Today FireShell CTF 2019 wrapped up and ended. I had fun and i learned a lot. Coming into the ctf, i was expecting something a little more complicated than trivial, however it proved to be quite a challenge for my first ever serious ctf attempt. I decided to take on the most solved Web Application challenge called “Bad Injections”. With the help of my amazing friends and fellow contenders i came close to solving it, but ran out of energy at 2AM, 2 hours away from the end of the ctf.
The website greets us with 4 tabs and has a great deal of red herrings. The about page has SQL code hidden in its source file and the contact-us page has a non-functional feedback form. Really the only tab of interest is the List tab. It displays two images with one appearing to be broken. Upon closer inspection, it turns out that it’s not an image, but a text file.
It’s particularly interesting how it is retrieved:
The website uses /download and passes it two parameters: file path and name + a hash. Quick look in a hash analyzer tells us it’s most likely MD5, which can easily be broken.
This hash when broken reveals the first parameter,
Lets explore how we can use this newfound knowledge and issue a manual GET request to
We get an error in the response body:
Local File Inclusion
Conveniently this error gives us a path for Download.php. Knowing the file path, we can get the second parameter by hashing it and indeed, this works when we issue the request. We get the php source of Download.php. I researched directory structures of a couple php frameworks and this structure looked to me like CakePHP 2.x and to confirm it i tried getting .htaccess on the same level as the app folder. Indeed i got it. Knowing it is CakePHP, there’s no need to bruteforce or do directory discovery (and both were banned by the ctf organizers anyways), as we can just try to get the routing rules of the server from Routes.php. This gives us the list of resources for the website:
Here again we encouter a bunch of red herrings: Verify.php issues a Curl command and some of the people i collaborated with thought this was exploitable, but it wasn’t. There’s this SQL code
in AboutUs.php, which is useless. ContactUS.php doesn’t do anything, neither does Index.php or Lista.php. The only two files of interest here are Admin.php and Custom.php.
First lets look how Custom is invoked in Routes.php:
It takes user input and calls the Test function. Now onto Custom.php:
XML External Entity Injection
The Test function takes in the input and parses it as XML. Certainly issuing a GET request to /custom doesn’t do anything and as was suggested to me by TheZakMan on the FireShell discord, i tried issuing a POST request to it and it worked. He sent it a piece of XML and discovered that it is vulnerable to Xml External Entity injection. I’ve never muddled in anything related to XML before, so it was a learning experience for me. I managed to inject the XMl code and read the first line of etc/passwd, but the rest was cut off by a million errors. Not before sixcross on discord showed me his XML code, i realized that i only got a messy response with mine because of some issue about single and double quotes.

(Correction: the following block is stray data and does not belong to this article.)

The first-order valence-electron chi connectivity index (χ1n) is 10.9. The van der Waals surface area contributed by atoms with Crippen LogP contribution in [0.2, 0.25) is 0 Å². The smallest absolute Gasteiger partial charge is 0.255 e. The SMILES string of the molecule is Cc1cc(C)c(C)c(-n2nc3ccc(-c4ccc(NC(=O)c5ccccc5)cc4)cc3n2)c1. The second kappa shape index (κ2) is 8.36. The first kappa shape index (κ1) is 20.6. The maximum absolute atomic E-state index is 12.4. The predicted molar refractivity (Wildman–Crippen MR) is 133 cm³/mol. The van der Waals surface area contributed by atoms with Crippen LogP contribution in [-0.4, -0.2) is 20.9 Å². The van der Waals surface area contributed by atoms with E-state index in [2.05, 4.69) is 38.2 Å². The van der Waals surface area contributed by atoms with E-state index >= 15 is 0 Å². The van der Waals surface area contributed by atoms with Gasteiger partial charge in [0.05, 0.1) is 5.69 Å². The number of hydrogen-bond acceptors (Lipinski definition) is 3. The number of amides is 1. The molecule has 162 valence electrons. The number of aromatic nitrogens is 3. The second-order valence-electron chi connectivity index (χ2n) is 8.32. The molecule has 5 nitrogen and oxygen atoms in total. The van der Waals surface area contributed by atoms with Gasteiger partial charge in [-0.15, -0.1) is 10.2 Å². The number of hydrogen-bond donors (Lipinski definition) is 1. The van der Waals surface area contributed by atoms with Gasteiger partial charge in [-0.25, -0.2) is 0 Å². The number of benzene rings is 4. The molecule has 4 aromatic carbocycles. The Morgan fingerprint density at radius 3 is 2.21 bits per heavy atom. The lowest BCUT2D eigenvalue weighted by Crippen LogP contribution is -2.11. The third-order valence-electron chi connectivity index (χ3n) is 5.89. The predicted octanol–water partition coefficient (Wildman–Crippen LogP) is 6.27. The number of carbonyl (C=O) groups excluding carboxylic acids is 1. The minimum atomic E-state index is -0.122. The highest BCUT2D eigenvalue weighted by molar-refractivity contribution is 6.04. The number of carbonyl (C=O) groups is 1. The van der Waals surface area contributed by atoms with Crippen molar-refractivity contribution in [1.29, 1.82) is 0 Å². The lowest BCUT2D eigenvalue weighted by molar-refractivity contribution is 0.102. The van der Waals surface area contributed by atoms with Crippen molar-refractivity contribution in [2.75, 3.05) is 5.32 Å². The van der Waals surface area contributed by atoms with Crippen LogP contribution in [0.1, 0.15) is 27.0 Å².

This XML payload gave me a working injection:
Server-Side Request Forgery
Now onto Routes.php to take a look at how the admin page is invoked:
As you can see here, a condition prevents us from directly accessing the /admin page:
Only if we come from IPV4 or IPV6 localhost can we call Admin::sort.
Now lets see what Admin.php does:
It accepts XML input. sixcross suggested we try injecting a command to get remote code execution through this part:
Remote Code Execution
He was absolutely right. I also noticed that the first parameter “rss” is accepted as an XML, however this was the furthest i got before my brain ceased to function at 2AM.
The credit for the rest of it goes to the writeup by OmniscientSec. He discovered that not only does the first parameter accept XML, but that the second one accepts arbitrary code.
With the following payload he managed to exfil the flag with netcat:
Funny enough, the flag fully describes my experience with this challenge:
In conclusion, this challenge has proven to be a challenge and i learned a lot when trying to solve it. I ultimately failed, but i learned so much about PHP, XML and URL parameters that i feel like in my next CTF i will certainly be able to solve a challenge of this difficulty, given enough time.
Thanks go to:
kronie for helping me understand PHP, TheZakMan for figuring out there is an XML injection, sixcross for his XML payload and figuring out RCE, OmniscientSec for solving the challenge, unlike the rest of us peasants and most importantly to FireShell CTF for making an awesome challenge.